ingesting is reminiscent of the comfort and sustenance found in nursing from the mother.
The cat alone knows the why we can only guess and do our work in mitigating stress which
may relieve the need to perform the behavior.
Not every cat that experiences stressful events will perform pica but this does not mean
that these cats are not stressed. Pica is a behavior that may be harmful to a cat even as it
may be stress relieving. Managing the cat’s environment to limit access to those inedible
objects targeted is the first step in working with this behavior, relieving the stress and
offering opportunities for other behaviors are the next steps.
The following plan of action is most effective when implemented and given time to work.
Remember that cats wear a different watch than we do and need sufficient time to trust
the improved environment:
Manage the environment: Limit the opportunity to consume inedible objects. If the cat
consumes plastic, do not leave any lying around. Similarly, if the cat is chewing socks,
shirts or shoelaces make sure these are inaccessible. Be a detective in figuring out what the
cat is targeting and how to remove those objects from the environment. Lessening the
occurrence of the behavior is the first step in managing it. The next step has to be
addressing whatever function or relief the action is providing.
Remove any punishment: whether in your body language or the simplest admonition
to more aversive strategies such as spray bottles. Punishment is not effective with cats as
it increases stress, exacerbates an existing situation and creates a negative association
with the human involved and not just the action. Additionally no punishment is effective
as a deterrent unless it is performed at the exact moment of the behavior and if it is not
continually increased which impacts welfare.
Modify behavior through learning, interactions and environment: Know that to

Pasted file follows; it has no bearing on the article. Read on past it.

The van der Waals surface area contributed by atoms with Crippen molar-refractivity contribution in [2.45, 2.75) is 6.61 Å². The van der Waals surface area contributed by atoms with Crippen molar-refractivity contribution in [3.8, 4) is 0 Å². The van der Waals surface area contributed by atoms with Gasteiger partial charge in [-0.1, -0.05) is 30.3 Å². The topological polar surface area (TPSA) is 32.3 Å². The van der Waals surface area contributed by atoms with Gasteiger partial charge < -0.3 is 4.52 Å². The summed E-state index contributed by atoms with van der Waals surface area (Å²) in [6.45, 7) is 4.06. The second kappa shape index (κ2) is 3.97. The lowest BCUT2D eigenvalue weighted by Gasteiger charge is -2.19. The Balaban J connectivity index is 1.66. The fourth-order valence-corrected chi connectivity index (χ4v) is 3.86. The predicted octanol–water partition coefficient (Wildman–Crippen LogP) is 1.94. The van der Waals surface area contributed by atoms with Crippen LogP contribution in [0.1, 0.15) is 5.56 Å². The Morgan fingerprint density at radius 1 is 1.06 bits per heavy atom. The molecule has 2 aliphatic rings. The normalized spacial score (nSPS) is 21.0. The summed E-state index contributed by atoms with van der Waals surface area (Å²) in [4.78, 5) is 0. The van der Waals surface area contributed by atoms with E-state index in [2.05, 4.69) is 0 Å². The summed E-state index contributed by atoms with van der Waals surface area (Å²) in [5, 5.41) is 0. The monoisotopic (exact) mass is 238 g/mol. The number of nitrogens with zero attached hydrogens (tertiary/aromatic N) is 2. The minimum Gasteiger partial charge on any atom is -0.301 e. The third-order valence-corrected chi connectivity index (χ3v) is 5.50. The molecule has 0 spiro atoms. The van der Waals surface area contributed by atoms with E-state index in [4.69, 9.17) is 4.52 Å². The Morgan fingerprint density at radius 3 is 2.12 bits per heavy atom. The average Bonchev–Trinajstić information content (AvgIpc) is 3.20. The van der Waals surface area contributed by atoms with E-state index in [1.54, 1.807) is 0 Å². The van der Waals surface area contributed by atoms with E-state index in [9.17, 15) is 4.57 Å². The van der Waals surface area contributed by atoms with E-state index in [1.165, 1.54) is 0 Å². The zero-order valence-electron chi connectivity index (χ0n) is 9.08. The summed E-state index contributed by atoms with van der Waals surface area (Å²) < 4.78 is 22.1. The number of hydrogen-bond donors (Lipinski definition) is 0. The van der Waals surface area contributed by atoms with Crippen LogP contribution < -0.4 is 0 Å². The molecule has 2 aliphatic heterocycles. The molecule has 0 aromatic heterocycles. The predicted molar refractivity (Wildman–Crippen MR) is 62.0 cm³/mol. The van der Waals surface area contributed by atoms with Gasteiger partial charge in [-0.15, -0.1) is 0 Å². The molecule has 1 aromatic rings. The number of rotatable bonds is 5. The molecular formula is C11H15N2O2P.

modify or change a behavior you need to offer a behavior that is equally satisfying or
rewarding and to allow for the place, learning and opportunity to perform that behavior.
Offer cats an enriched home environment with the appropriate cat furniture such as raised
resting spaces, multiple cat beds with at least three raised sides, places to hide (from
cardboard boxes to cat igloos), scratching posts, cat toys for solitary object play and
Utilize fountains for water sources and place away from food- in a natural environment
cats will seek out fresh water sources away from prey they have consumed
Look to a cat’s natural hunting behavior and provide puzzle food feeders to engage cats
in those behaviors which stimulate cognition, problem solving and are intrinsically
rewarding. Puzzle feeders may also serve to address hunger or choice issues with food
which was implicated as a probable cause of pica in one of the studies mentioned.
Implement and do not neglect daily interactive play sessions with humans with fishing
wand toys to stimulate and encourage play activity with all the helpful endorphins and
neural firings of joyful and stress reliving activity.
Looking at and instituting at ways to improve welfare and lessen stress contribute to the
quality of life of all the cats we know.
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Bradshaw, J.W.S., P.F. Neville and D. Sawyer. (1997). Factors affecting pica in the domestic cat. Applied
Animal Behaviour Science, 52, 373-379
Demontigny-Bedard, I., G. Beauchamp, M.C. Belanger and D. Frank, (2016). Characterization of pica and
chewing behaviors in privately owned cats: a case controlled study. Journal of Feline Medicine and Surgery,
"It is inherently difficult, if not
impossible, to tease out from
observation what the benefit of
pica is for the cat that performs
it. Perhaps the act of suckling,
chewing or ingesting an inedible
object in its more work –more
time performed in the suckling,
chewing or ingesting- is
rewarding or soothing. Or the
fabric consumed is wonderfully
redolent of the scent of the
owner and this is rewarding.
Perhaps the prolonged suckling,
chewing or ingesting is
reminiscent of the comfort and
sustenance found in nursing
from the mother. The cat alone
knows the why we can only
guess and do our work in
mitigating stress which may
relieve the need to perform the
copyright Frania Shelley-Grielen
copyright Frania Shelley-Grielen